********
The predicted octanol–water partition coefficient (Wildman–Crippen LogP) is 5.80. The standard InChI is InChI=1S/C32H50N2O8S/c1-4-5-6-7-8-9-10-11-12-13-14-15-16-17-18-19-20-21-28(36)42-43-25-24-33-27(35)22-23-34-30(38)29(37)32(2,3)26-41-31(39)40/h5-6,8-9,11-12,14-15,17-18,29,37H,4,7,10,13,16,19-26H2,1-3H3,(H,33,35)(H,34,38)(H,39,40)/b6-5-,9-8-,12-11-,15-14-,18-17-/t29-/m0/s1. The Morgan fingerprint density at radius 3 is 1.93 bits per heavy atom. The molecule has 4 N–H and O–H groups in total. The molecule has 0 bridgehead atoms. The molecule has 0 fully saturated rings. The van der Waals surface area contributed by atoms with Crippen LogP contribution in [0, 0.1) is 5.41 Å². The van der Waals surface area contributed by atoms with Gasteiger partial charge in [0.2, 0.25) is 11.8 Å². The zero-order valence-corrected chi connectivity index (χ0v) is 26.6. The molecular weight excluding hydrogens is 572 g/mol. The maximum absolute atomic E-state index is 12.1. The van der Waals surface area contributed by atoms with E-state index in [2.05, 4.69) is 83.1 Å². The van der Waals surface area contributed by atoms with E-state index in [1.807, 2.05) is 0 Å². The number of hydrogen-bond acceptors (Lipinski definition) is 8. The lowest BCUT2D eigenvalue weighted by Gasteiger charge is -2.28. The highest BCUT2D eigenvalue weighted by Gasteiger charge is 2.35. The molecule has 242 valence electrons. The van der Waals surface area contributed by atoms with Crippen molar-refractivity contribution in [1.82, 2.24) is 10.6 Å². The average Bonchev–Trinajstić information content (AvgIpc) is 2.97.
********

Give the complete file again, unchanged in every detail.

The predicted octanol–water partition coefficient (Wildman–Crippen LogP) is 5.80. The standard InChI is InChI=1S/C32H50N2O8S/c1-4-5-6-7-8-9-10-11-12-13-14-15-16-17-18-19-20-21-28(36)42-43-25-24-33-27(35)22-23-34-30(38)29(37)32(2,3)26-41-31(39)40/h5-6,8-9,11-12,14-15,17-18,29,37H,4,7,10,13,16,19-26H2,1-3H3,(H,33,35)(H,34,38)(H,39,40)/b6-5-,9-8-,12-11-,15-14-,18-17-/t29-/m0/s1. The Morgan fingerprint density at radius 3 is 1.93 bits per heavy atom. The molecule has 4 N–H and O–H groups in total. The molecule has 0 bridgehead atoms. The molecule has 0 fully saturated rings. The van der Waals surface area contributed by atoms with Crippen LogP contribution in [0, 0.1) is 5.41 Å². The van der Waals surface area contributed by atoms with Gasteiger partial charge in [0.2, 0.25) is 11.8 Å². The zero-order valence-corrected chi connectivity index (χ0v) is 26.6. The molecular weight excluding hydrogens is 572 g/mol. The maximum absolute atomic E-state index is 12.1. The van der Waals surface area contributed by atoms with E-state index in [2.05, 4.69) is 83.1 Å². The van der Waals surface area contributed by atoms with E-state index in [1.807, 2.05) is 0 Å². The number of hydrogen-bond acceptors (Lipinski definition) is 8. The lowest BCUT2D eigenvalue weighted by Gasteiger charge is -2.28. The highest BCUT2D eigenvalue weighted by Gasteiger charge is 2.35. The molecule has 242 valence electrons. The van der Waals surface area contributed by atoms with Crippen molar-refractivity contribution in [1.82, 2.24) is 10.6 Å². The average Bonchev–Trinajstić information content (AvgIpc) is 2.97.